Uniper’s fight to remain independent has taken another turn as hedge funds backed by US investor Paul Singer seek an investigation into efforts by E.ON’s fossil fuel spinoff to block a takeover by Finnish power firm Fortum. The Luxembourg investment firm Cornwall, which is backed by Mr. Singer’s Elliott Management, is calling for a special auditor to probe last year’s contentious bid.
Critics accuse Uniper’s management, led by Chief Executive Klaus Schäfer, of actively undermining the Fortum bid instead of maintaining neutrality. In particular, they suspect that Uniper lobbied Russian authorities, who have effectively blocked the takeover by limiting Fortum’s acquisition to less than 50 percent of the shares. Uniper’s activities in supplying power to Russia gave regulators there a voice in the sale.
There’s no denying that Mr. Schäfer has vociferously opposed the Fortum bid, arguing that the Finnish company would quickly shut down coal plants in Germany, putting some 5,000 employees out of work. Instead, Mr. Schäfer had his eye on a merger with RWE, Germany’s biggest operator of fossil fuel plants, which would have put him at the head of the merged company. Fortum’s existing stake – currently just under half at 47.1 percent – thwarted that plan.
Uniper's embattled chief executive got some backing from proxy advisory firms.
A probe of Uniper’s management now seems likely. Sources at Uniper said the company fears Mr. Singer and his allies, who control at least 7 percent of Uniper shares, have the votes to demand an audit at the company’s annual shareholders meeting. That’s partly because E.ON, which has already tendered its 46.7-percent stake in Uniper to Fortum pending regulatory approval, may back the move or abstain in a vote. Both options mean a probe stands a chance.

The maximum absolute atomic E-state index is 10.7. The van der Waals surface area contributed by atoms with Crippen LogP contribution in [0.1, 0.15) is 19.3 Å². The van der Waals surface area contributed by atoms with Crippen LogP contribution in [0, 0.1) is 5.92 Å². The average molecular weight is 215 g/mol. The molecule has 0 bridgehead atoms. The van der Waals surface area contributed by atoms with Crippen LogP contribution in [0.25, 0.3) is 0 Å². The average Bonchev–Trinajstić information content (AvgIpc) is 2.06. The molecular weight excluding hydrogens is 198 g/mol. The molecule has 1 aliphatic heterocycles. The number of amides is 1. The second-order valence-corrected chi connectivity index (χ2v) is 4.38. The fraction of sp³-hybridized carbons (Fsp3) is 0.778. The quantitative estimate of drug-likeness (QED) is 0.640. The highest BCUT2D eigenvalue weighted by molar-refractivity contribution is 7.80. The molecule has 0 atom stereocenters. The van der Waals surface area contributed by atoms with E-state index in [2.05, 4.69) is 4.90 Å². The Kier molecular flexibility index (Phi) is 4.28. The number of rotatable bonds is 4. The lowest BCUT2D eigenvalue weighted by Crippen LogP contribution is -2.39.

The embattled chief executive did get some backing from influential proxy advisory firms ISS and Glass Lewis, who have recommended that shareholders vote against the hedge fund motion. The critics have not supplied compelling information that a special auditor is necessary, they said.
Hedge funds have a reason to be upset – their own gamble with Uniper didn’t pay off. They had speculated that Fortum would come back with a higher offer to get complete control of Uniper after its initial tender of €22 a share drew only a smattering of shares on top of the E.ON stake. The intervention of the Russian authorities introduced another obstacle to a complete Fortum takeover.
The personal conflict between Mr. Schäfer and E.ON chief executive Johannes Teyssen, his erstwhile colleague, adds a further note of drama to the controversy. However, Mr. Teyssen must also tread carefully. He wants E.ON, which is shifting its focus to retail and networking business, to acquire similar assets from Innogy, an RWE spinoff. Worker representatives at E.ON were critical of Mr. Teyssen’s behavior toward Uniper, and would react negatively if he now seemed to be in league with hedge funds.
Jürgen Flauger covers energy for Handelsblatt. Darrell Delamaide adapted this article into English for Handelsblatt Global. To contact the author: firstname.lastname@example.org.